How do ACTELION pharmaceuticals get staff to talk to each other?



Actelion is a $2bn/year pharmaceutical company in the Forbes Lists Global 2000
They asked The Hunting Dynasty to “Advance the skills and ability of 403 staff in giving and receiving feedback – both written and spoken ”.



1. Literature review, London

Our literature search studied 50+ peer-reviewed papers in social psychology, organisational psychology, attitude research, business and management, and interpersonal communication, including seminal findings in social and organisational psychology from the 1970s, 1980s and 1990s (e.g. goal orientation theory, regulatory focus theory), more recent studies fine-tuning knowledge about feedback (e.g. multisource feedback, orientations to feedback), as well as insight from the Harvard Business Review.

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2. Interviews & observations, Switzerland

Actelion Research and Laboratory Building

Through May–June 2015 on-site in Switzerland we observed reviews of staff by managers (three psychologists and one Anthropologist). We interviewed managers separately, and also a complete run of line-managers and their staff – the employees were from around the world.

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3. Anthropological study, Switzerland

As part of the overall project we used grid-group analysis to determine the culture at Actelion and, in so doing, to see which conditions help to stop and stimulate the giving and receiving of feedback.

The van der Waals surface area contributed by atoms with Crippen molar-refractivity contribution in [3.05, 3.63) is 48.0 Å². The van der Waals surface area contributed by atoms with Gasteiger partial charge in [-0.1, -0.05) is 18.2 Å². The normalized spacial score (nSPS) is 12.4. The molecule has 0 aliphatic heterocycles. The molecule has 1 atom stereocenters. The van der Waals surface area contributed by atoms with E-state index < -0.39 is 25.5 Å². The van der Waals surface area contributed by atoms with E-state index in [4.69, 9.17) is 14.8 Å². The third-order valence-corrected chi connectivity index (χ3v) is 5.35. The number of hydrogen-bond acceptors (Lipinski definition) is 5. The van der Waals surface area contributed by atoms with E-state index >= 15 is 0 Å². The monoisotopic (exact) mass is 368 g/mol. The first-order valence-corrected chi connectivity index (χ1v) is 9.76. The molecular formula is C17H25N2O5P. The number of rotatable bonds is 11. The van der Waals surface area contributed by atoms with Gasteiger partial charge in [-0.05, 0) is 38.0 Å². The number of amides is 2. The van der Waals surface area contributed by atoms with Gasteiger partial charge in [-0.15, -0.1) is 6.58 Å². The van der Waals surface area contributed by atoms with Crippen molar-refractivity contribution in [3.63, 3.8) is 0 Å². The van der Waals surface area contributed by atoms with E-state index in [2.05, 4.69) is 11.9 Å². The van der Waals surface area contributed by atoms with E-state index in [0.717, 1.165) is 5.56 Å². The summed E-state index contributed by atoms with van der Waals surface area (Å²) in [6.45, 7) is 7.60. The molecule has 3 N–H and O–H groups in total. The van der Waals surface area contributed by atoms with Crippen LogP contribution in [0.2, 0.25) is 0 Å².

Commonly used in Fortune 400 companies, including Microsoft, a Grid-Group analysis requires an anthropologist to grade parameters (e.g. selection and promotion, distance from home, time as a pressure) and arrive at a reading composed of one or more of the four standard classifications.
1. Fatalist/isolate, 2. Hierarchical/positional, 3. Individualist/egalitarian, 4. Enclave. An analysis where only one characteristic asserts a strong role, without any other characteristics to temper its effect, threatens the viability of the group.

In terms of established patterns in group-grid analysis, the results show a tendency towards the diagonal of withdrawal or ‘negative diagonal’ – this diagonal is the opposite of the diagonal of affirmation, or ‘the establishment’ which is characterised by hierarchy and individualism.

Therefore, the teams need to have more of the hierarchical characteristics to pull them to the middle of the grid-group, much like the (more balanced) skill-set groups, in order to create the cultural conditions that drive identity, engagement, and feedback.

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4. Test implicit & explicit attitudes of staff to feedback using Emotix©, Worldwide

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We built an online 10 minute Emotix© test to deliver a computer-administered categorisation task to 400+ staff members from around the world.